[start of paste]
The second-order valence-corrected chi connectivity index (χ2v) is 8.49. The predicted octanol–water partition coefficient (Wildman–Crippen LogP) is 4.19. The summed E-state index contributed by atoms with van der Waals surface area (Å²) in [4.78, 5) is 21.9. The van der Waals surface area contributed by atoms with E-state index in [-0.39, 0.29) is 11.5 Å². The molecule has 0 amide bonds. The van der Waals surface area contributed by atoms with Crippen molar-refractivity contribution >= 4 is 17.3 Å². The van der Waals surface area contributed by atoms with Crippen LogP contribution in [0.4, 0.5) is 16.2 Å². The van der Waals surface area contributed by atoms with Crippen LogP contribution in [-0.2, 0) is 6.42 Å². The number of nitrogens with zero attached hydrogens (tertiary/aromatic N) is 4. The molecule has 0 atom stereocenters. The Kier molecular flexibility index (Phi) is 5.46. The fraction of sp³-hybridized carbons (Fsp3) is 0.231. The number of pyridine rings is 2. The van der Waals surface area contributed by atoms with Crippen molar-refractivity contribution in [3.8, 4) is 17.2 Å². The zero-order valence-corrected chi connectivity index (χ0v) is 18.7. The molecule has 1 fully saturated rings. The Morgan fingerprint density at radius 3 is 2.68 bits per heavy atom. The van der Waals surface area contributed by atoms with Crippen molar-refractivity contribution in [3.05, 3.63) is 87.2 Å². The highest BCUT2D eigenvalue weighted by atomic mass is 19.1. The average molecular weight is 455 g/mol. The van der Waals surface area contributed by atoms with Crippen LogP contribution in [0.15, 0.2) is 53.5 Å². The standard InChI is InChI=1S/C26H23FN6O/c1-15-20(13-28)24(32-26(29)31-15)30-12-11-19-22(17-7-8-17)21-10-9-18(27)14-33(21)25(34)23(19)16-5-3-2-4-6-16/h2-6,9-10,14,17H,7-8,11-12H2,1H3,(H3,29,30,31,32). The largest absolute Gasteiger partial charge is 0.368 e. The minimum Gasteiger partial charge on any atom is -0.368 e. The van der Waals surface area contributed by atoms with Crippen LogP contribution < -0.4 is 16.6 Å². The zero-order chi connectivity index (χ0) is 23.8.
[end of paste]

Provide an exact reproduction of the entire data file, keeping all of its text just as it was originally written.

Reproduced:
The second-order valence-corrected chi connectivity index (χ2v) is 8.49. The predicted octanol–water partition coefficient (Wildman–Crippen LogP) is 4.19. The summed E-state index contributed by atoms with van der Waals surface area (Å²) in [4.78, 5) is 21.9. The van der Waals surface area contributed by atoms with E-state index in [-0.39, 0.29) is 11.5 Å². The molecule has 0 amide bonds. The van der Waals surface area contributed by atoms with Crippen molar-refractivity contribution >= 4 is 17.3 Å². The van der Waals surface area contributed by atoms with Crippen LogP contribution in [0.4, 0.5) is 16.2 Å². The van der Waals surface area contributed by atoms with Crippen LogP contribution in [-0.2, 0) is 6.42 Å². The number of nitrogens with zero attached hydrogens (tertiary/aromatic N) is 4. The molecule has 0 atom stereocenters. The Kier molecular flexibility index (Phi) is 5.46. The fraction of sp³-hybridized carbons (Fsp3) is 0.231. The number of pyridine rings is 2. The van der Waals surface area contributed by atoms with Crippen molar-refractivity contribution in [3.8, 4) is 17.2 Å². The zero-order valence-corrected chi connectivity index (χ0v) is 18.7. The molecule has 1 fully saturated rings. The Morgan fingerprint density at radius 3 is 2.68 bits per heavy atom. The van der Waals surface area contributed by atoms with Crippen molar-refractivity contribution in [3.05, 3.63) is 87.2 Å². The highest BCUT2D eigenvalue weighted by atomic mass is 19.1. The average molecular weight is 455 g/mol. The van der Waals surface area contributed by atoms with Crippen LogP contribution in [0.15, 0.2) is 53.5 Å². The standard InChI is InChI=1S/C26H23FN6O/c1-15-20(13-28)24(32-26(29)31-15)30-12-11-19-22(17-7-8-17)21-10-9-18(27)14-33(21)25(34)23(19)16-5-3-2-4-6-16/h2-6,9-10,14,17H,7-8,11-12H2,1H3,(H3,29,30,31,32). The largest absolute Gasteiger partial charge is 0.368 e. The minimum Gasteiger partial charge on any atom is -0.368 e. The van der Waals surface area contributed by atoms with Crippen LogP contribution < -0.4 is 16.6 Å². The zero-order chi connectivity index (χ0) is 23.8.